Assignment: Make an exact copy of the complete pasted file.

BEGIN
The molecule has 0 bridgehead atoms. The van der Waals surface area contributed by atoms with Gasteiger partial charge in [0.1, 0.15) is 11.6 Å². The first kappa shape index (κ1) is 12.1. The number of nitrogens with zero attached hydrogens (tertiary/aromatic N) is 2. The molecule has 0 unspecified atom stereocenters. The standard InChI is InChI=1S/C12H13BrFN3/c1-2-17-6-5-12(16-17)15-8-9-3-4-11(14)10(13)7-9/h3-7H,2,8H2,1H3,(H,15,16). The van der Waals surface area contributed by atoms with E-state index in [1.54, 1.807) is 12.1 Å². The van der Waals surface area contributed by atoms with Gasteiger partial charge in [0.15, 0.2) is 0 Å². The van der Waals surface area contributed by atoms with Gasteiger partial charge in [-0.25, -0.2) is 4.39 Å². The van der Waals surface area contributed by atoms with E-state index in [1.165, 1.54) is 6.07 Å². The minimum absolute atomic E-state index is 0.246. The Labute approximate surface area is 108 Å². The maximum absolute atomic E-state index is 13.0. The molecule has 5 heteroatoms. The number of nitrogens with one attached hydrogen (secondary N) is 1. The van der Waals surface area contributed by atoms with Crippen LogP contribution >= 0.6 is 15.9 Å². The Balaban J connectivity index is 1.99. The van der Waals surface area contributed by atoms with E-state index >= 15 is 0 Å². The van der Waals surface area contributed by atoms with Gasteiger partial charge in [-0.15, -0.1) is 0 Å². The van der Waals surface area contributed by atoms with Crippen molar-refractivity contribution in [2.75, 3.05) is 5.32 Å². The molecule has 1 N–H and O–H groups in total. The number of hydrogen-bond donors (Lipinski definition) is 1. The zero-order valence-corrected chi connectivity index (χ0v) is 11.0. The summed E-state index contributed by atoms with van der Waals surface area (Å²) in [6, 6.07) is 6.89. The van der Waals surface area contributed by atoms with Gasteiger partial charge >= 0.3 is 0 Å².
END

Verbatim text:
The molecule has 0 bridgehead atoms. The van der Waals surface area contributed by atoms with Gasteiger partial charge in [0.1, 0.15) is 11.6 Å². The first kappa shape index (κ1) is 12.1. The number of nitrogens with zero attached hydrogens (tertiary/aromatic N) is 2. The molecule has 0 unspecified atom stereocenters. The standard InChI is InChI=1S/C12H13BrFN3/c1-2-17-6-5-12(16-17)15-8-9-3-4-11(14)10(13)7-9/h3-7H,2,8H2,1H3,(H,15,16). The van der Waals surface area contributed by atoms with E-state index in [1.54, 1.807) is 12.1 Å². The van der Waals surface area contributed by atoms with Gasteiger partial charge in [0.15, 0.2) is 0 Å². The van der Waals surface area contributed by atoms with Gasteiger partial charge in [-0.25, -0.2) is 4.39 Å². The van der Waals surface area contributed by atoms with E-state index in [1.165, 1.54) is 6.07 Å². The minimum absolute atomic E-state index is 0.246. The Labute approximate surface area is 108 Å². The maximum absolute atomic E-state index is 13.0. The molecule has 5 heteroatoms. The number of nitrogens with one attached hydrogen (secondary N) is 1. The van der Waals surface area contributed by atoms with Crippen LogP contribution >= 0.6 is 15.9 Å². The Balaban J connectivity index is 1.99. The van der Waals surface area contributed by atoms with E-state index >= 15 is 0 Å². The van der Waals surface area contributed by atoms with Gasteiger partial charge in [-0.15, -0.1) is 0 Å². The van der Waals surface area contributed by atoms with Crippen molar-refractivity contribution in [2.75, 3.05) is 5.32 Å². The molecule has 1 N–H and O–H groups in total. The number of hydrogen-bond donors (Lipinski definition) is 1. The zero-order valence-corrected chi connectivity index (χ0v) is 11.0. The summed E-state index contributed by atoms with van der Waals surface area (Å²) in [6, 6.07) is 6.89. The van der Waals surface area contributed by atoms with Gasteiger partial charge >= 0.3 is 0 Å².